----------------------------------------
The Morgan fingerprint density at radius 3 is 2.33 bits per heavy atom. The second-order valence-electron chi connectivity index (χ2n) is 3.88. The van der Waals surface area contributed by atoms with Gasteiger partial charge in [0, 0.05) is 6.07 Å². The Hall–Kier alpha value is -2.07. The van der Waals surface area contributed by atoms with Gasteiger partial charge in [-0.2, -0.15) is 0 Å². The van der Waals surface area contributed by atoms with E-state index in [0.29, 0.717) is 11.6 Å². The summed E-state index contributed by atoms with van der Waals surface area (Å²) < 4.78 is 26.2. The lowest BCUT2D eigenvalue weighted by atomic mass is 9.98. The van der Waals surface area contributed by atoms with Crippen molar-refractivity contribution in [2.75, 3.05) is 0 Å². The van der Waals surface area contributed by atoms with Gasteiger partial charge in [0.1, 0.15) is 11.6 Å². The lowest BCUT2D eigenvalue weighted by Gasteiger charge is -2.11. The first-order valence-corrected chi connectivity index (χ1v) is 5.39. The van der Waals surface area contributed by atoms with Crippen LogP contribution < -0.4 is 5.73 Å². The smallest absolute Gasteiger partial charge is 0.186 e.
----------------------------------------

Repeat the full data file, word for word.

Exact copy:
The Morgan fingerprint density at radius 3 is 2.33 bits per heavy atom. The second-order valence-electron chi connectivity index (χ2n) is 3.88. The van der Waals surface area contributed by atoms with Gasteiger partial charge in [0, 0.05) is 6.07 Å². The Hall–Kier alpha value is -2.07. The van der Waals surface area contributed by atoms with Gasteiger partial charge in [-0.2, -0.15) is 0 Å². The van der Waals surface area contributed by atoms with E-state index in [0.29, 0.717) is 11.6 Å². The summed E-state index contributed by atoms with van der Waals surface area (Å²) < 4.78 is 26.2. The lowest BCUT2D eigenvalue weighted by atomic mass is 9.98. The van der Waals surface area contributed by atoms with Crippen molar-refractivity contribution in [2.75, 3.05) is 0 Å². The van der Waals surface area contributed by atoms with Gasteiger partial charge in [0.1, 0.15) is 11.6 Å². The lowest BCUT2D eigenvalue weighted by Gasteiger charge is -2.11. The first-order valence-corrected chi connectivity index (χ1v) is 5.39. The van der Waals surface area contributed by atoms with Crippen LogP contribution < -0.4 is 5.73 Å². The smallest absolute Gasteiger partial charge is 0.186 e.